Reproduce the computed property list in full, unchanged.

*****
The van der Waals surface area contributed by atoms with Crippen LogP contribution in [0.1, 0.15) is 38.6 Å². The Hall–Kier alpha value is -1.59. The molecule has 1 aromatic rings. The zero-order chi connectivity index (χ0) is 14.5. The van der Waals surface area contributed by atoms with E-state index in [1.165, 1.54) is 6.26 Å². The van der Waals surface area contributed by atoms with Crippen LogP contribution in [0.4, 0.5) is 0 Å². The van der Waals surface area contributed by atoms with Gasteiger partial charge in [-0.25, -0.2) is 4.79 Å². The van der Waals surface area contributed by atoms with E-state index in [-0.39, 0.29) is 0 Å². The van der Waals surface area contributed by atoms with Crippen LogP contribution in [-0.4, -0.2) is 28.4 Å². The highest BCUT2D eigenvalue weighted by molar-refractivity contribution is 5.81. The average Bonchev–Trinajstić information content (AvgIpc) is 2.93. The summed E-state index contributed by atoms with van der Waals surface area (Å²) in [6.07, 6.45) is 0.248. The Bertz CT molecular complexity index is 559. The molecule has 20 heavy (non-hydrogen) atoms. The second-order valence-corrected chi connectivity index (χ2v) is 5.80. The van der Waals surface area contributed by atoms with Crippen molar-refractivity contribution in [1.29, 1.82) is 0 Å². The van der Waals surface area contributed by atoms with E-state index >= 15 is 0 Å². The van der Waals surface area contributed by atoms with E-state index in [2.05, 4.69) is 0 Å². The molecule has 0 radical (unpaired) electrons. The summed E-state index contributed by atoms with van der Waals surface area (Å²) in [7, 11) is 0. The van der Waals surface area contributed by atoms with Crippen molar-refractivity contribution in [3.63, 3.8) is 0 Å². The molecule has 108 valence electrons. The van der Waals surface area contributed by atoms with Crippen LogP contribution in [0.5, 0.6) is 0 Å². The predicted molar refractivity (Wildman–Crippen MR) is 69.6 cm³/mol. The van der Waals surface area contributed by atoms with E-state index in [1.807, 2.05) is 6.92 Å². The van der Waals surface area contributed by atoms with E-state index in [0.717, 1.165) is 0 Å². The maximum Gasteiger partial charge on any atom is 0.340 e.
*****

The van der Waals surface area contributed by atoms with Crippen LogP contribution in [0.1, 0.15) is 38.6 Å². The Hall–Kier alpha value is -1.59. The molecule has 1 aromatic rings. The zero-order chi connectivity index (χ0) is 14.5. The van der Waals surface area contributed by atoms with E-state index in [1.165, 1.54) is 6.26 Å². The van der Waals surface area contributed by atoms with Crippen LogP contribution in [0.4, 0.5) is 0 Å². The van der Waals surface area contributed by atoms with Gasteiger partial charge in [-0.25, -0.2) is 4.79 Å². The van der Waals surface area contributed by atoms with E-state index in [-0.39, 0.29) is 0 Å². The van der Waals surface area contributed by atoms with Crippen LogP contribution in [-0.4, -0.2) is 28.4 Å². The highest BCUT2D eigenvalue weighted by molar-refractivity contribution is 5.81. The average Bonchev–Trinajstić information content (AvgIpc) is 2.93. The summed E-state index contributed by atoms with van der Waals surface area (Å²) in [6.07, 6.45) is 0.248. The Bertz CT molecular complexity index is 559. The molecule has 20 heavy (non-hydrogen) atoms. The second-order valence-corrected chi connectivity index (χ2v) is 5.80. The van der Waals surface area contributed by atoms with Crippen molar-refractivity contribution in [1.29, 1.82) is 0 Å². The van der Waals surface area contributed by atoms with E-state index >= 15 is 0 Å². The van der Waals surface area contributed by atoms with E-state index in [2.05, 4.69) is 0 Å². The molecule has 0 radical (unpaired) electrons. The summed E-state index contributed by atoms with van der Waals surface area (Å²) in [7, 11) is 0. The van der Waals surface area contributed by atoms with Crippen molar-refractivity contribution in [3.63, 3.8) is 0 Å². The molecule has 108 valence electrons. The van der Waals surface area contributed by atoms with Crippen LogP contribution in [0.5, 0.6) is 0 Å². The predicted molar refractivity (Wildman–Crippen MR) is 69.6 cm³/mol. The van der Waals surface area contributed by atoms with E-state index in [1.807, 2.05) is 6.92 Å². The van der Waals surface area contributed by atoms with E-state index in [0.717, 1.165) is 0 Å². The maximum Gasteiger partial charge on any atom is 0.340 e.